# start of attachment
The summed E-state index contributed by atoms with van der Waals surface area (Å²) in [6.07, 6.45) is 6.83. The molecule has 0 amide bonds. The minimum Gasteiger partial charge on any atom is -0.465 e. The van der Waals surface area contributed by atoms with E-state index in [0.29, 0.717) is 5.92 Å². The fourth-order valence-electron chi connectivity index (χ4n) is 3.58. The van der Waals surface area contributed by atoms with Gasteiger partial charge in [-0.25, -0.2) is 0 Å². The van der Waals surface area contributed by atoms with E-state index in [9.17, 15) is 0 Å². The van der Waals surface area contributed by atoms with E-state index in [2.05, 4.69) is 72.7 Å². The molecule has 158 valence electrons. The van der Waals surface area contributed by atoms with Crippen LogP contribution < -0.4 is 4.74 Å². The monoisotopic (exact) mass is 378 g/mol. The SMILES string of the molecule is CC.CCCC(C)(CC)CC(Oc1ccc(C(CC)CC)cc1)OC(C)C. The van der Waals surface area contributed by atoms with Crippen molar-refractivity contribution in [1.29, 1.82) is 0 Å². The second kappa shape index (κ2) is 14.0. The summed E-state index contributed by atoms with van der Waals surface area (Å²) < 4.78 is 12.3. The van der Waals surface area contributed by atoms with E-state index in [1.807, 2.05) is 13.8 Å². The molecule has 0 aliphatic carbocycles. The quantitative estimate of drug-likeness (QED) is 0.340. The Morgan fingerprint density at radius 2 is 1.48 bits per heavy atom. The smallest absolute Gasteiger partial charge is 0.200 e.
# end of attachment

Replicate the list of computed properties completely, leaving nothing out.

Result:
The summed E-state index contributed by atoms with van der Waals surface area (Å²) in [6.07, 6.45) is 6.83. The molecule has 0 amide bonds. The minimum Gasteiger partial charge on any atom is -0.465 e. The van der Waals surface area contributed by atoms with E-state index in [0.29, 0.717) is 5.92 Å². The fourth-order valence-electron chi connectivity index (χ4n) is 3.58. The van der Waals surface area contributed by atoms with Gasteiger partial charge in [-0.25, -0.2) is 0 Å². The van der Waals surface area contributed by atoms with E-state index in [9.17, 15) is 0 Å². The van der Waals surface area contributed by atoms with E-state index in [2.05, 4.69) is 72.7 Å². The molecule has 158 valence electrons. The van der Waals surface area contributed by atoms with Crippen LogP contribution < -0.4 is 4.74 Å². The monoisotopic (exact) mass is 378 g/mol. The SMILES string of the molecule is CC.CCCC(C)(CC)CC(Oc1ccc(C(CC)CC)cc1)OC(C)C. The van der Waals surface area contributed by atoms with Crippen molar-refractivity contribution in [1.29, 1.82) is 0 Å². The second kappa shape index (κ2) is 14.0. The summed E-state index contributed by atoms with van der Waals surface area (Å²) < 4.78 is 12.3. The van der Waals surface area contributed by atoms with E-state index in [1.807, 2.05) is 13.8 Å². The molecule has 0 aliphatic carbocycles. The quantitative estimate of drug-likeness (QED) is 0.340. The Morgan fingerprint density at radius 2 is 1.48 bits per heavy atom. The smallest absolute Gasteiger partial charge is 0.200 e.